def applyDeconvolutions(events, deconvolutions, mask): applied =  for d in deconvolutions: applied.append(d(events)) events = keras.layers.concatenate(applied, axis=3) events = keras.layers.multiply([events, mask]) events = utils.layers.MergeDeconvolution()(events)
The only difference being it multiplies the output of the set of filters by a masking tensor, which controls which deconvolutional filter will produce output at each pixel site. This mask was determined earlier during the applyConvolutions function call. The final MergeDeconvolutions layer simply sums over the masked output of the filters.
Finally we can simply compile our autoencoding model, ready to train. I’ve had access to a pair of GPUs, so we’ll compile for multi_gpu setups, if possible.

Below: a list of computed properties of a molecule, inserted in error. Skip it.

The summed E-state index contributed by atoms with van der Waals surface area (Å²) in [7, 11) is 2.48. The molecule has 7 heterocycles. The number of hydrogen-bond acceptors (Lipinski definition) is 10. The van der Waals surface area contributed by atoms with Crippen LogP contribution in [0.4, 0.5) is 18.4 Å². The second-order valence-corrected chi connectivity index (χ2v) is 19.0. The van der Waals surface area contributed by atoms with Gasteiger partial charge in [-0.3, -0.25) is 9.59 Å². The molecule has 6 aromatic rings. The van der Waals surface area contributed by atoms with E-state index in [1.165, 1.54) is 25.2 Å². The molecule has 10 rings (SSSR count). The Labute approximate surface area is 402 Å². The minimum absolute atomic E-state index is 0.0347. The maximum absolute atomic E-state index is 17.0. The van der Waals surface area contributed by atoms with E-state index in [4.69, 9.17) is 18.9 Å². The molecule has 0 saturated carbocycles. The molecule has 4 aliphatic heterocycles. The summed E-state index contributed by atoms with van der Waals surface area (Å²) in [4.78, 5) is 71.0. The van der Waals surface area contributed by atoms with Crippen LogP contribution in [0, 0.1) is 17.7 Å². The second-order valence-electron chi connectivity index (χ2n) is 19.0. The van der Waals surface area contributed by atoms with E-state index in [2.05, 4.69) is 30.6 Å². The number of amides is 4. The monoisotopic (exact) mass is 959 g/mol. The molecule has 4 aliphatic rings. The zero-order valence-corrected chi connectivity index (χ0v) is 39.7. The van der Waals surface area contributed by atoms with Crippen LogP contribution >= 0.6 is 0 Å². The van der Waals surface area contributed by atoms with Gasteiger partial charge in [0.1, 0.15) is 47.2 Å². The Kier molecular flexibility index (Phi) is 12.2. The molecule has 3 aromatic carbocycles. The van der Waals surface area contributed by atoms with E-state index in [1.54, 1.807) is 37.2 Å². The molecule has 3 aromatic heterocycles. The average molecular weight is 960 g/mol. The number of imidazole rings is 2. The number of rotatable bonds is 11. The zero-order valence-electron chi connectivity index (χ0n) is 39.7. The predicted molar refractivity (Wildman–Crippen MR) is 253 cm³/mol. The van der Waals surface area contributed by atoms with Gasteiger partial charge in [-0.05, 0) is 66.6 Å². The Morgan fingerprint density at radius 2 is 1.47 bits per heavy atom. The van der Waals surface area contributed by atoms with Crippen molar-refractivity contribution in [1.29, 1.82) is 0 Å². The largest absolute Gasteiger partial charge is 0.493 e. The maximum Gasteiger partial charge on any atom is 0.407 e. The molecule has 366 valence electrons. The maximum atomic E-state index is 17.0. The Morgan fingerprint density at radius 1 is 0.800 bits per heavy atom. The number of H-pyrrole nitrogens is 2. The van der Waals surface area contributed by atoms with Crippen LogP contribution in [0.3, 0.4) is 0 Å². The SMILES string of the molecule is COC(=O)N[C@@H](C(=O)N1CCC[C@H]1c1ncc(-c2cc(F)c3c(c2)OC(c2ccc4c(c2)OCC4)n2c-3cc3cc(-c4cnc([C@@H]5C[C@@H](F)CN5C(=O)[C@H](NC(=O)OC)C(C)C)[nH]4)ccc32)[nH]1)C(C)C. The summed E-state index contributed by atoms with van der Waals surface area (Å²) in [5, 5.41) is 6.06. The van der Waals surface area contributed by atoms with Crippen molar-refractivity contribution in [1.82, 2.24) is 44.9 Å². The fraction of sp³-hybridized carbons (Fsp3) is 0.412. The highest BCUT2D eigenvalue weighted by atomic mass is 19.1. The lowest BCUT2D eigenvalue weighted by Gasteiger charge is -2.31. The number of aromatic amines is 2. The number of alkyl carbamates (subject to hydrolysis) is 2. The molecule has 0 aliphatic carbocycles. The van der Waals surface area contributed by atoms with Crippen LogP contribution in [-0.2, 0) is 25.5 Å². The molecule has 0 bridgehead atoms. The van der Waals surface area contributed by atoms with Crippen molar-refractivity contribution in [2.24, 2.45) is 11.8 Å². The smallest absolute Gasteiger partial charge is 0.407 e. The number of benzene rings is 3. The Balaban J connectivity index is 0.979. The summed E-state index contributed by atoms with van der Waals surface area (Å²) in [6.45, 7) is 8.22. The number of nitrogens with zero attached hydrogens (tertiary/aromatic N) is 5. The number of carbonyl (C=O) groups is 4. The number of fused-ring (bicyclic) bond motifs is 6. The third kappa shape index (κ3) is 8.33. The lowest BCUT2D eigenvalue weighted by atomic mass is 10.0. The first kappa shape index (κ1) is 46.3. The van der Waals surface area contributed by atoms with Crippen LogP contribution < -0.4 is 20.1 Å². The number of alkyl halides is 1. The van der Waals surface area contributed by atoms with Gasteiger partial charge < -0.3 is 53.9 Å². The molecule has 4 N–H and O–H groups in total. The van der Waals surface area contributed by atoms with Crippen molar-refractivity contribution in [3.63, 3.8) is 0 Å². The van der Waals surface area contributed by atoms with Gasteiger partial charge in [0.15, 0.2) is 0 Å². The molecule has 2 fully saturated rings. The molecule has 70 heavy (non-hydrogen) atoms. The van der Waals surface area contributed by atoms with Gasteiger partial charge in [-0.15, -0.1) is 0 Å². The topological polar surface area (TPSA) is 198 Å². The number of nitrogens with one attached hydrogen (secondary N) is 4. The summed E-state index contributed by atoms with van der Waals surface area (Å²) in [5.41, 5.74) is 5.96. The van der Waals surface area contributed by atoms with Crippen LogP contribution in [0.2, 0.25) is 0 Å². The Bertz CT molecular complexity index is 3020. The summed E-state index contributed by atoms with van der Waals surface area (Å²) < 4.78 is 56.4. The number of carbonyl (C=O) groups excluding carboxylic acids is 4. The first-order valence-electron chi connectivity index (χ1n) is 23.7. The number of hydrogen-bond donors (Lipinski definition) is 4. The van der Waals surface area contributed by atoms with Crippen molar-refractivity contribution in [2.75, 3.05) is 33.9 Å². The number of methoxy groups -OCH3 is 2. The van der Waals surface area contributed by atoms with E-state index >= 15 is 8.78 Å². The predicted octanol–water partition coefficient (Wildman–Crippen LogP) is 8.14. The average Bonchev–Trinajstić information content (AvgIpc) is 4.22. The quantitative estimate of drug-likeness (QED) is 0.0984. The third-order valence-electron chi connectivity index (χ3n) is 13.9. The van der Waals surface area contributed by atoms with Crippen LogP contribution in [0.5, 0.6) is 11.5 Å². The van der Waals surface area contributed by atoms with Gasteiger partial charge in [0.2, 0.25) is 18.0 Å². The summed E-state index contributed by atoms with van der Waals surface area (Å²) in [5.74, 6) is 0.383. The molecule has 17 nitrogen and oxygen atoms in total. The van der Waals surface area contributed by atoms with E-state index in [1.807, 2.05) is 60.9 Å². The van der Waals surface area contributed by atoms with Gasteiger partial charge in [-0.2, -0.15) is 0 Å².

if nGPUs > 0: with tf.device('/cpu:0'): cpumodel = Model(inputs=input, outputs=events) model = multi_gpu_model(cpumodel, gpus=nGPUs) else: model = Model(inputs=input, outputs=events) model.compile(loss=[utils.losses.activeLoss(lossWeights)], optimizer=Nadam(lr=lr))
And that’s it. The basic design of a model that recreates a parton shower is pretty simple, though some of the custom layers and losses require a bit more work